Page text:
Per Common Share $.14      $  .12)    $ (.01)  $ *      $  .01
Working capital     $226,367  $205,339   $  1,866 $ 90,697 $273,295
Dividends per share NONE      NONE       NONE      NONE      NONE
* - Less than .01 per share

BALANCE SHEET
Total assets        $515,704   $504,875   $508,847 $498,162 $628,172
Long-term debt**    --          --         --       --        --
Stockholders'equity $510,880   $497,892   $458,123 $480,353 $611,966

** - There were no long term obligations from 1996-2000.


ITEM 7.   MANAGEMENT'S  DISCUSSION  AND  ANALYSIS  OF   FINANCIAL
          CONDITIONS AND RESULTS OF OPERATIONS

      This  Form 10-K includes "forward-looking" statements about
future  financial  results,  future business  changes  and  other
events  that haven't yet occurred.  For example, statements  like
we  "expect," we "anticipate" or we "believe" are forward-looking
statements.   Investors should be aware that actual  results  may
differ  materially  from  our expressed expectations  because  of
risks   and  uncertainties  about  the  future.   We   will   not
necessarily  update  the information in this  Form  10-K  if  any
forward-looking  statement  later turns  out  to  be  inaccurate.
Details about risks affecting various aspects of our business are
discussed throughout this Form 10-K.  Investors should  read  all
of these risks carefully.

Results of Operations

      Oil and natural gas sales in 2000 were $368,022 compared to
$214,190  in 1999.  The major factor in this increase in  revenue
was  the higher prices for oil and natural gas.  The average sale
price  of  oil  in  2000 for the Company was $27.73  compared  to
$16.65  in 1999.  The average sale price of natural gas  in  2000
was  $3.27 per MMBTU, compared to $1.95 per MMBTU in 1999.   This
material  increase in price resulted in the higher  revenues  and
the higher profits for the Company.  Actual production of oil  in
2000  was  approximately  equal to  that  of  1999  while  actual
production of natural gas showed a slight decrease.

Oil  and gas sales in 1999 were $214,190 compared to $193,971  in
1998.   This  increase  was due to a full  year  of  natural  gas
production  from the working interests purchased in  Oklahoma  in
1998.   A second factor resulting in this increase was the higher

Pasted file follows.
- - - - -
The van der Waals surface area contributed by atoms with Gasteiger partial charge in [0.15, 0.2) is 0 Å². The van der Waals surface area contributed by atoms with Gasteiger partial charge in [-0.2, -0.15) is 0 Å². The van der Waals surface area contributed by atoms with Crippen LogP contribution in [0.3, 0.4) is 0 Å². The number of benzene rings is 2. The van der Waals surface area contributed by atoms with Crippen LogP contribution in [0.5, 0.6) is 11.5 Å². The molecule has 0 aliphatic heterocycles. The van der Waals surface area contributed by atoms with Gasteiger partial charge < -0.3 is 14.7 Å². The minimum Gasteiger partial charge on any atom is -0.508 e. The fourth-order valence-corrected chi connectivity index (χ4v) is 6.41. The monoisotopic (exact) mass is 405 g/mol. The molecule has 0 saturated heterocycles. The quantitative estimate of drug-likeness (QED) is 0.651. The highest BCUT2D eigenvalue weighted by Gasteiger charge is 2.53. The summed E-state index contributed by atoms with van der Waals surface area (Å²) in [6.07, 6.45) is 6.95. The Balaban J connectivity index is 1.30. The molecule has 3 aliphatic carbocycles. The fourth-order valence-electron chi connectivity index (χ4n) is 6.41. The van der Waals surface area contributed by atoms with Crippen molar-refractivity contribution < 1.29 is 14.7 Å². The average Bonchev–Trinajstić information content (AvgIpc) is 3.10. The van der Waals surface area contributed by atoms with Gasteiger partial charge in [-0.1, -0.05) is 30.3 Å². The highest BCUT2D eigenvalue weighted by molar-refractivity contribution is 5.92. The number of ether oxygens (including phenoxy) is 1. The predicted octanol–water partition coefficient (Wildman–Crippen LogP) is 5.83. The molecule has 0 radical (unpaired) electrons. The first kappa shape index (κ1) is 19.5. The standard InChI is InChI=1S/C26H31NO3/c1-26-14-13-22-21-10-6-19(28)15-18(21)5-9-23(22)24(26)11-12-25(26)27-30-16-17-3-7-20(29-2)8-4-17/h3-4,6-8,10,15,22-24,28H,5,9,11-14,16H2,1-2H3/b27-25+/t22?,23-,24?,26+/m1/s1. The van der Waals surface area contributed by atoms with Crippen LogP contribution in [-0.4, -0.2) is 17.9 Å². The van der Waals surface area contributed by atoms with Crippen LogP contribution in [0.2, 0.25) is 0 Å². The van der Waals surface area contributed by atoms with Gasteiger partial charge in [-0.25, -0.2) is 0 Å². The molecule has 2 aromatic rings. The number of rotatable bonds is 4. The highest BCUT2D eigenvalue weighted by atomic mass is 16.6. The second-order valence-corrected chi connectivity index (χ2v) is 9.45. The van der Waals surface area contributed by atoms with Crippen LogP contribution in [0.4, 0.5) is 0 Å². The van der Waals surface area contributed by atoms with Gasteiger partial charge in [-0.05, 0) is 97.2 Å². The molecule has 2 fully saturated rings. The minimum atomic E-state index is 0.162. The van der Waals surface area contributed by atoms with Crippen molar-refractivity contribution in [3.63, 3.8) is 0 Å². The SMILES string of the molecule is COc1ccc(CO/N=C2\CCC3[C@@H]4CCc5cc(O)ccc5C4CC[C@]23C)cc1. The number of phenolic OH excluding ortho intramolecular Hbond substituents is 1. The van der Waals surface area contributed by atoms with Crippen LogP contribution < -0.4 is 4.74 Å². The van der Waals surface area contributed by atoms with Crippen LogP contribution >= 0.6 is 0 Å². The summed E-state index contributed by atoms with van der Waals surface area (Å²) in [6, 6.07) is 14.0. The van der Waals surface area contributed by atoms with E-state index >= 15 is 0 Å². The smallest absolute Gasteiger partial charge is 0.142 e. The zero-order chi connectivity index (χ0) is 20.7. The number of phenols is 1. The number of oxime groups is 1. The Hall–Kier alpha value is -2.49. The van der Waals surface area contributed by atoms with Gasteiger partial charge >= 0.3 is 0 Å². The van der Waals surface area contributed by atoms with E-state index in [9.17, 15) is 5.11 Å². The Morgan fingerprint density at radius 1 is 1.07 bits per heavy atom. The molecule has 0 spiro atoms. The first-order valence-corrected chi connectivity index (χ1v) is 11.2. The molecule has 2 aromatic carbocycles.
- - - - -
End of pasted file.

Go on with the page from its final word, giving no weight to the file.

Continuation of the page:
prices  for oil and natural gas which began in the second quarter
of  1999  and increased through the fourth quarter of 1999.   The
average  prices in the fourth quarter of 1999 were almost  double
the  oil  prices  received in the first  quarter  of  1999.   The
natural gas prices increased moderately by approximately  $  0.50
per  MCF  during the year.  The significant increase in  oil  and
natural gas sales occurred during the latter half of 1999.

     Oil and gas sales in 1998 were aided by a slight increase in
oil  production  and  a 50% increase in natural  gas  production.
However, total sales barely increased over the 1997 sales figures
due  to  oil prices dropping nearly in half from late 1997 levels
and  natural gas prices dropping around 20%.  Oil and  gas  sales
were  $193,971  in  1998,  compared to  $193,099  in  1997.   The
increased  production came from purchased working interests  with
higher operating costs, so net income from oil and gas production
fell.   The  share  of  production  revenues  from  natural   gas
increased to about 65% of oil and gas revenues.

      Lease  operating  expenses and production  taxes  increased
significantly in 2000, to  $87,921 compared to $66,532  in  1999.
Most  of  this  increase  was due to the increase  in  production
taxes,  which  are  based upon a percentage  of  total  revenues.
Theses  taxes,  generally  known as  severance  taxes,  increased
proportionally with the revenues.  In addition, after the  period
of  lower  oil prices in 1998 and 1999, there were more workovers
and  reworks on existing wells in the year 2000 than  during  the
previous two years.

     Lease  operating  expenses  and production  taxes  decreased
slightly from $68,981 in 1998 to $66,532 in 1999.  Because of the
low  oil  and gas prices there were no significant work-overs  in
1999.   However, during the latter half of 1999 production  taxes
increased significantly as the price of oil approximately doubled
from  the  first  quarter of 1999 to the final quarter  of  1999.
Thus,  while there was some increase in the average cost of taxes
in  1999,  this  was  more than offset by the shut-in  production
during  the first part of the year and the lower level  of  work-
overs and maintenance on wells due to the low prices.

      Operating  expenses increased significantly in  1998,  when
compared to 1997, due principally to two factors.  The First  was
due  to the purchase of six new wells in Oklahoma.  Due to  these
new  wells,  depletion  and  depreciation  almost  doubled,  from
$21,108 in 1997, to $39,577 in 1998.  The cost of operating these
wells  was  also  high, with production taxes and operating  cost
increases almost $30,000 from the six new wells, which was offset
somewhat by the operating expense rebate on these six wells.  The
remaining  operating  cost increases came  from  an  increase  in
workover expenses, which were higher in 1998 than in 1997.

      General and administrative expenses increased to $86,745 in
2000  from $68,264 in 1999.  This increase was due to the Company
holding  an annual meeting in 2000, which it did not do in  1999.
These  expenses  primarily relate to the cost of  the  proxy  and
annual  meeting.   In  addition the Company  expended  additional
monies  for legal work in order to qualify the Company to  go  on
the  NASDQ bulletin board market.  In 2000 the Company also  paid
the Company's contribution to the President's retirement account,